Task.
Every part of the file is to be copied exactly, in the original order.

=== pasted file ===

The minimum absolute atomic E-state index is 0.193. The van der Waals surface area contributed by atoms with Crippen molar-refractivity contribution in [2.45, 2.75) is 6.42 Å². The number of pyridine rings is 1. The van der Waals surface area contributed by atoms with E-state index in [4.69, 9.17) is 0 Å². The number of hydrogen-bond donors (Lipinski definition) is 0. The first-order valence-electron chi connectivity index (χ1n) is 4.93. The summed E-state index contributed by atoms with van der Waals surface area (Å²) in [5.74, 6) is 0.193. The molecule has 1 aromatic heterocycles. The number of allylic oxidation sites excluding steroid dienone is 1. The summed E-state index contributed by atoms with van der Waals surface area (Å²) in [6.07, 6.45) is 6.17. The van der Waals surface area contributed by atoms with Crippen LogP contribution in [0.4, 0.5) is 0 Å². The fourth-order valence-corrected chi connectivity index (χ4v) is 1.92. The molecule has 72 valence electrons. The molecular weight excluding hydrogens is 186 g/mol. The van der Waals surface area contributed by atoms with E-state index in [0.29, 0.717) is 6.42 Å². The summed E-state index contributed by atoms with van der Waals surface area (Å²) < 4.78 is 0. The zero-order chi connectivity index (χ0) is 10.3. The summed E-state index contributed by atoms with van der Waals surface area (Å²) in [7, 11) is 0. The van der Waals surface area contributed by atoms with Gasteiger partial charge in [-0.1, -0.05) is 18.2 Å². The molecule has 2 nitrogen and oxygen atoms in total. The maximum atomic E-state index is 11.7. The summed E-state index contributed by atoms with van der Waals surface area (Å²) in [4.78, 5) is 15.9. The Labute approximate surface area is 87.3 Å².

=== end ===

The minimum absolute atomic E-state index is 0.193. The van der Waals surface area contributed by atoms with Crippen molar-refractivity contribution in [2.45, 2.75) is 6.42 Å². The number of pyridine rings is 1. The van der Waals surface area contributed by atoms with E-state index in [4.69, 9.17) is 0 Å². The number of hydrogen-bond donors (Lipinski definition) is 0. The first-order valence-electron chi connectivity index (χ1n) is 4.93. The summed E-state index contributed by atoms with van der Waals surface area (Å²) in [5.74, 6) is 0.193. The molecule has 1 aromatic heterocycles. The number of allylic oxidation sites excluding steroid dienone is 1. The summed E-state index contributed by atoms with van der Waals surface area (Å²) in [6.07, 6.45) is 6.17. The van der Waals surface area contributed by atoms with Crippen LogP contribution in [0.4, 0.5) is 0 Å². The fourth-order valence-corrected chi connectivity index (χ4v) is 1.92. The molecule has 72 valence electrons. The molecular weight excluding hydrogens is 186 g/mol. The van der Waals surface area contributed by atoms with E-state index in [0.29, 0.717) is 6.42 Å². The summed E-state index contributed by atoms with van der Waals surface area (Å²) < 4.78 is 0. The zero-order chi connectivity index (χ0) is 10.3. The summed E-state index contributed by atoms with van der Waals surface area (Å²) in [7, 11) is 0. The van der Waals surface area contributed by atoms with Gasteiger partial charge in [-0.1, -0.05) is 18.2 Å². The molecule has 2 nitrogen and oxygen atoms in total. The maximum atomic E-state index is 11.7. The summed E-state index contributed by atoms with van der Waals surface area (Å²) in [4.78, 5) is 15.9. The Labute approximate surface area is 87.3 Å².